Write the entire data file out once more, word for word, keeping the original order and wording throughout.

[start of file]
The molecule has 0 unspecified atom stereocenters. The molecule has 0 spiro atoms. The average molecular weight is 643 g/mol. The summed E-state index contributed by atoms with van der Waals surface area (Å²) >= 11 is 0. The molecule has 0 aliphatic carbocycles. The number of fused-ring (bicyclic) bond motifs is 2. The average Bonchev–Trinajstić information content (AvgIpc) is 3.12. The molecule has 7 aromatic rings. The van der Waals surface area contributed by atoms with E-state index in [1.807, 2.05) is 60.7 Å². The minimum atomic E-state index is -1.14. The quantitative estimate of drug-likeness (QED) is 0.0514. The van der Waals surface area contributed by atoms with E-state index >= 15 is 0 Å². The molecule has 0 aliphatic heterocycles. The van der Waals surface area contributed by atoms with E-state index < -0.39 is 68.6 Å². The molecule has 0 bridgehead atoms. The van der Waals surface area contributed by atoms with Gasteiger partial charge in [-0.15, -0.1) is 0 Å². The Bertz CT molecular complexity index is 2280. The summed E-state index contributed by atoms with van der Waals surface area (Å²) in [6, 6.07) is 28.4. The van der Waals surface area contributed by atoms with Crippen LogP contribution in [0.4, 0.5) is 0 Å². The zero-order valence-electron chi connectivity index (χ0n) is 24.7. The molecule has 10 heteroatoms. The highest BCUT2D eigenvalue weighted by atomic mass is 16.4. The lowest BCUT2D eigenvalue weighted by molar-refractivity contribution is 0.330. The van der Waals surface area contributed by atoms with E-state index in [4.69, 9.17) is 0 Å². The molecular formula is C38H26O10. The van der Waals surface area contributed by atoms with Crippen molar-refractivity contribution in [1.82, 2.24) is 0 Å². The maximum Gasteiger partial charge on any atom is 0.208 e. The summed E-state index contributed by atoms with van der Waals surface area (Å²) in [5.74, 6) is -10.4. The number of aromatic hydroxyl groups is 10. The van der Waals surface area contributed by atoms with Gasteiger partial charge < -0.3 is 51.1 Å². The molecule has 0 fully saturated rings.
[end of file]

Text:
The molecule has 0 unspecified atom stereocenters. The molecule has 0 spiro atoms. The average molecular weight is 643 g/mol. The summed E-state index contributed by atoms with van der Waals surface area (Å²) >= 11 is 0. The molecule has 0 aliphatic carbocycles. The number of fused-ring (bicyclic) bond motifs is 2. The average Bonchev–Trinajstić information content (AvgIpc) is 3.12. The molecule has 7 aromatic rings. The van der Waals surface area contributed by atoms with E-state index in [1.807, 2.05) is 60.7 Å². The minimum atomic E-state index is -1.14. The quantitative estimate of drug-likeness (QED) is 0.0514. The van der Waals surface area contributed by atoms with E-state index >= 15 is 0 Å². The molecule has 0 aliphatic heterocycles. The van der Waals surface area contributed by atoms with E-state index < -0.39 is 68.6 Å². The molecule has 0 bridgehead atoms. The van der Waals surface area contributed by atoms with Gasteiger partial charge in [-0.15, -0.1) is 0 Å². The Bertz CT molecular complexity index is 2280. The summed E-state index contributed by atoms with van der Waals surface area (Å²) in [6, 6.07) is 28.4. The van der Waals surface area contributed by atoms with Crippen LogP contribution in [0.4, 0.5) is 0 Å². The zero-order valence-electron chi connectivity index (χ0n) is 24.7. The molecule has 10 heteroatoms. The highest BCUT2D eigenvalue weighted by atomic mass is 16.4. The lowest BCUT2D eigenvalue weighted by molar-refractivity contribution is 0.330. The van der Waals surface area contributed by atoms with E-state index in [4.69, 9.17) is 0 Å². The molecular formula is C38H26O10. The van der Waals surface area contributed by atoms with Crippen molar-refractivity contribution in [1.82, 2.24) is 0 Å². The maximum Gasteiger partial charge on any atom is 0.208 e. The summed E-state index contributed by atoms with van der Waals surface area (Å²) in [5.74, 6) is -10.4. The number of aromatic hydroxyl groups is 10. The van der Waals surface area contributed by atoms with Gasteiger partial charge < -0.3 is 51.1 Å². The molecule has 0 fully saturated rings.